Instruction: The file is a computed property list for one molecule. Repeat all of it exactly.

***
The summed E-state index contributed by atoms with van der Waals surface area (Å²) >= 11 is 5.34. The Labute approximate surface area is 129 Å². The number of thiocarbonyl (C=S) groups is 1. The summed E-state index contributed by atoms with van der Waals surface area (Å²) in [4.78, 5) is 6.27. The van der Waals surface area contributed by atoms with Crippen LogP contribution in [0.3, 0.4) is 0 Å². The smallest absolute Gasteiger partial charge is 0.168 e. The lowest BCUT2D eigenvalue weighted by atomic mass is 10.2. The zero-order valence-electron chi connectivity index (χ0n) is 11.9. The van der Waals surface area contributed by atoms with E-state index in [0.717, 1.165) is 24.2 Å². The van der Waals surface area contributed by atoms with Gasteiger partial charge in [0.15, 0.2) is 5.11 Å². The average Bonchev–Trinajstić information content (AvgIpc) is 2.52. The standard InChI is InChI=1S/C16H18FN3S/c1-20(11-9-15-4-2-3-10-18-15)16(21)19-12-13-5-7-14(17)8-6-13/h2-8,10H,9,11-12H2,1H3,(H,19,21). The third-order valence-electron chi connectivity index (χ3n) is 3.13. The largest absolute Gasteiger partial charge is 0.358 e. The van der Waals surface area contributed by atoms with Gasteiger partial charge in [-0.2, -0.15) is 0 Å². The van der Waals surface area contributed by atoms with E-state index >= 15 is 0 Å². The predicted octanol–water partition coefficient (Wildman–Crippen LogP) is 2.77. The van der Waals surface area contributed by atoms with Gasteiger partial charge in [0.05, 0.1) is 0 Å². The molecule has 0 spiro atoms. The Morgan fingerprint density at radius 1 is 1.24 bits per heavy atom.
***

The summed E-state index contributed by atoms with van der Waals surface area (Å²) >= 11 is 5.34. The Labute approximate surface area is 129 Å². The number of thiocarbonyl (C=S) groups is 1. The summed E-state index contributed by atoms with van der Waals surface area (Å²) in [4.78, 5) is 6.27. The van der Waals surface area contributed by atoms with Crippen LogP contribution in [0.3, 0.4) is 0 Å². The smallest absolute Gasteiger partial charge is 0.168 e. The lowest BCUT2D eigenvalue weighted by atomic mass is 10.2. The zero-order valence-electron chi connectivity index (χ0n) is 11.9. The van der Waals surface area contributed by atoms with E-state index in [0.717, 1.165) is 24.2 Å². The van der Waals surface area contributed by atoms with Gasteiger partial charge in [0.15, 0.2) is 5.11 Å². The average Bonchev–Trinajstić information content (AvgIpc) is 2.52. The standard InChI is InChI=1S/C16H18FN3S/c1-20(11-9-15-4-2-3-10-18-15)16(21)19-12-13-5-7-14(17)8-6-13/h2-8,10H,9,11-12H2,1H3,(H,19,21). The third-order valence-electron chi connectivity index (χ3n) is 3.13. The largest absolute Gasteiger partial charge is 0.358 e. The van der Waals surface area contributed by atoms with Gasteiger partial charge in [-0.2, -0.15) is 0 Å². The van der Waals surface area contributed by atoms with E-state index >= 15 is 0 Å². The predicted octanol–water partition coefficient (Wildman–Crippen LogP) is 2.77. The van der Waals surface area contributed by atoms with Gasteiger partial charge in [0.05, 0.1) is 0 Å². The molecule has 0 spiro atoms. The Morgan fingerprint density at radius 1 is 1.24 bits per heavy atom.